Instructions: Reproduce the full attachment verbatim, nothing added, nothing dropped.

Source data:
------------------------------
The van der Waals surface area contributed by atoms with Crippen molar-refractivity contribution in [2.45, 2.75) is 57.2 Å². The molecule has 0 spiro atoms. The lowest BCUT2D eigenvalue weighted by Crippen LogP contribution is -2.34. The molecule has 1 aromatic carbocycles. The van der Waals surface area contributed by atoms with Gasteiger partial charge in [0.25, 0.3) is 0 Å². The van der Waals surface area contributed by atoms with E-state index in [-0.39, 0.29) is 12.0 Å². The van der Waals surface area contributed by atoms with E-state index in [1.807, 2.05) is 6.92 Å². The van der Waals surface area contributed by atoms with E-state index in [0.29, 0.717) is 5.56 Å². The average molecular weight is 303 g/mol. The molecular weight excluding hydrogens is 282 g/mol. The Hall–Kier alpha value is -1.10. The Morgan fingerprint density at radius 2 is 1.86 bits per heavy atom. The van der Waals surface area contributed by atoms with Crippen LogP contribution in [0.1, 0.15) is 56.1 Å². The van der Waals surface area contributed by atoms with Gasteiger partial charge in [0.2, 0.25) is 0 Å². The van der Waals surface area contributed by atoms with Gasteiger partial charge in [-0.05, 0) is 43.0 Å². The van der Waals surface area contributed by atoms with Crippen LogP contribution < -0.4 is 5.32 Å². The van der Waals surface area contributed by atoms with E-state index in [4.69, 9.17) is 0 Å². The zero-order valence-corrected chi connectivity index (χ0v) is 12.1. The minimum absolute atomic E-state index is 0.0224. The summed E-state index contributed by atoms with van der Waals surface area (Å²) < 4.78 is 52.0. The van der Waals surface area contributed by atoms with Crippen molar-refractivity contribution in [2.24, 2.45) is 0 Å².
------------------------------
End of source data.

The van der Waals surface area contributed by atoms with Crippen molar-refractivity contribution in [2.45, 2.75) is 57.2 Å². The molecule has 0 spiro atoms. The lowest BCUT2D eigenvalue weighted by Crippen LogP contribution is -2.34. The molecule has 1 aromatic carbocycles. The van der Waals surface area contributed by atoms with Gasteiger partial charge in [0.25, 0.3) is 0 Å². The van der Waals surface area contributed by atoms with E-state index in [-0.39, 0.29) is 12.0 Å². The van der Waals surface area contributed by atoms with E-state index in [1.807, 2.05) is 6.92 Å². The van der Waals surface area contributed by atoms with E-state index in [0.29, 0.717) is 5.56 Å². The average molecular weight is 303 g/mol. The molecular weight excluding hydrogens is 282 g/mol. The Hall–Kier alpha value is -1.10. The Morgan fingerprint density at radius 2 is 1.86 bits per heavy atom. The van der Waals surface area contributed by atoms with Crippen LogP contribution in [0.1, 0.15) is 56.1 Å². The van der Waals surface area contributed by atoms with Gasteiger partial charge in [0.2, 0.25) is 0 Å². The van der Waals surface area contributed by atoms with Gasteiger partial charge in [-0.05, 0) is 43.0 Å². The van der Waals surface area contributed by atoms with Crippen LogP contribution < -0.4 is 5.32 Å². The van der Waals surface area contributed by atoms with E-state index in [4.69, 9.17) is 0 Å². The zero-order valence-corrected chi connectivity index (χ0v) is 12.1. The minimum absolute atomic E-state index is 0.0224. The summed E-state index contributed by atoms with van der Waals surface area (Å²) < 4.78 is 52.0. The van der Waals surface area contributed by atoms with Crippen molar-refractivity contribution in [2.24, 2.45) is 0 Å².